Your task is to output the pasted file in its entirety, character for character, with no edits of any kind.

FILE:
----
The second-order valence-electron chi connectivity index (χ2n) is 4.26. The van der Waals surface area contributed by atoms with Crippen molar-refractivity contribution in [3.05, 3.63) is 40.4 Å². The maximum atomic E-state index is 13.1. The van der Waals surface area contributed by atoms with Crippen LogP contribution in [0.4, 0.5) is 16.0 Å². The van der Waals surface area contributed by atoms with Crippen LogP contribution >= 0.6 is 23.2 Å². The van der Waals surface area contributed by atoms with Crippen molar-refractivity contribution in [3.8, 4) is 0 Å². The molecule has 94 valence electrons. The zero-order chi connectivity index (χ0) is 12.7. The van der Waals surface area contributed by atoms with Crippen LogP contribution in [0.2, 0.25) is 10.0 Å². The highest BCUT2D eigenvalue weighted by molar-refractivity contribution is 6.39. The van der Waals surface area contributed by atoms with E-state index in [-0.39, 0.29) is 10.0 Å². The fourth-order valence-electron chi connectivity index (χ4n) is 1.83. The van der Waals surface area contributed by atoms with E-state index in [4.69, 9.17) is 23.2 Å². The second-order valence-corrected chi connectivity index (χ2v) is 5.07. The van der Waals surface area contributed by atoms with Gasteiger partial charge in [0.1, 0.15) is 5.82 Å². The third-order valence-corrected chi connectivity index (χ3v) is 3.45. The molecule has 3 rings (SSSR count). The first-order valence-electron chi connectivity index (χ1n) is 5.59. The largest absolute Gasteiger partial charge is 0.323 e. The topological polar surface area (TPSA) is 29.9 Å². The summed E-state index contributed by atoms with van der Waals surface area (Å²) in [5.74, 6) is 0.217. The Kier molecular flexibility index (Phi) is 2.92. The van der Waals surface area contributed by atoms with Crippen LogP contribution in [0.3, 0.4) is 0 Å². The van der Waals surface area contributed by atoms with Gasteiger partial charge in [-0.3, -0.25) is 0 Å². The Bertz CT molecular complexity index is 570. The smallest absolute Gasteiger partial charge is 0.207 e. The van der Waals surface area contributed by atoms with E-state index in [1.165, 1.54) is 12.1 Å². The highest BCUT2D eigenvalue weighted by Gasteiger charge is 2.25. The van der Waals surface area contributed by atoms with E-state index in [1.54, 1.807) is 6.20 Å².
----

The second-order valence-electron chi connectivity index (χ2n) is 4.26. The van der Waals surface area contributed by atoms with Crippen molar-refractivity contribution in [3.05, 3.63) is 40.4 Å². The maximum atomic E-state index is 13.1. The van der Waals surface area contributed by atoms with Crippen LogP contribution in [0.4, 0.5) is 16.0 Å². The van der Waals surface area contributed by atoms with Crippen LogP contribution >= 0.6 is 23.2 Å². The van der Waals surface area contributed by atoms with Crippen molar-refractivity contribution in [3.8, 4) is 0 Å². The molecule has 94 valence electrons. The zero-order chi connectivity index (χ0) is 12.7. The van der Waals surface area contributed by atoms with Crippen LogP contribution in [0.2, 0.25) is 10.0 Å². The highest BCUT2D eigenvalue weighted by molar-refractivity contribution is 6.39. The van der Waals surface area contributed by atoms with E-state index in [-0.39, 0.29) is 10.0 Å². The fourth-order valence-electron chi connectivity index (χ4n) is 1.83. The van der Waals surface area contributed by atoms with E-state index in [4.69, 9.17) is 23.2 Å². The second-order valence-corrected chi connectivity index (χ2v) is 5.07. The van der Waals surface area contributed by atoms with Gasteiger partial charge in [0.1, 0.15) is 5.82 Å². The third-order valence-corrected chi connectivity index (χ3v) is 3.45. The molecule has 3 rings (SSSR count). The first-order valence-electron chi connectivity index (χ1n) is 5.59. The largest absolute Gasteiger partial charge is 0.323 e. The topological polar surface area (TPSA) is 29.9 Å². The summed E-state index contributed by atoms with van der Waals surface area (Å²) in [5.74, 6) is 0.217. The Kier molecular flexibility index (Phi) is 2.92. The van der Waals surface area contributed by atoms with Crippen LogP contribution in [0.3, 0.4) is 0 Å². The van der Waals surface area contributed by atoms with Gasteiger partial charge in [-0.3, -0.25) is 0 Å². The Bertz CT molecular complexity index is 570. The smallest absolute Gasteiger partial charge is 0.207 e. The van der Waals surface area contributed by atoms with E-state index in [1.165, 1.54) is 12.1 Å². The highest BCUT2D eigenvalue weighted by Gasteiger charge is 2.25. The van der Waals surface area contributed by atoms with E-state index in [1.54, 1.807) is 6.20 Å².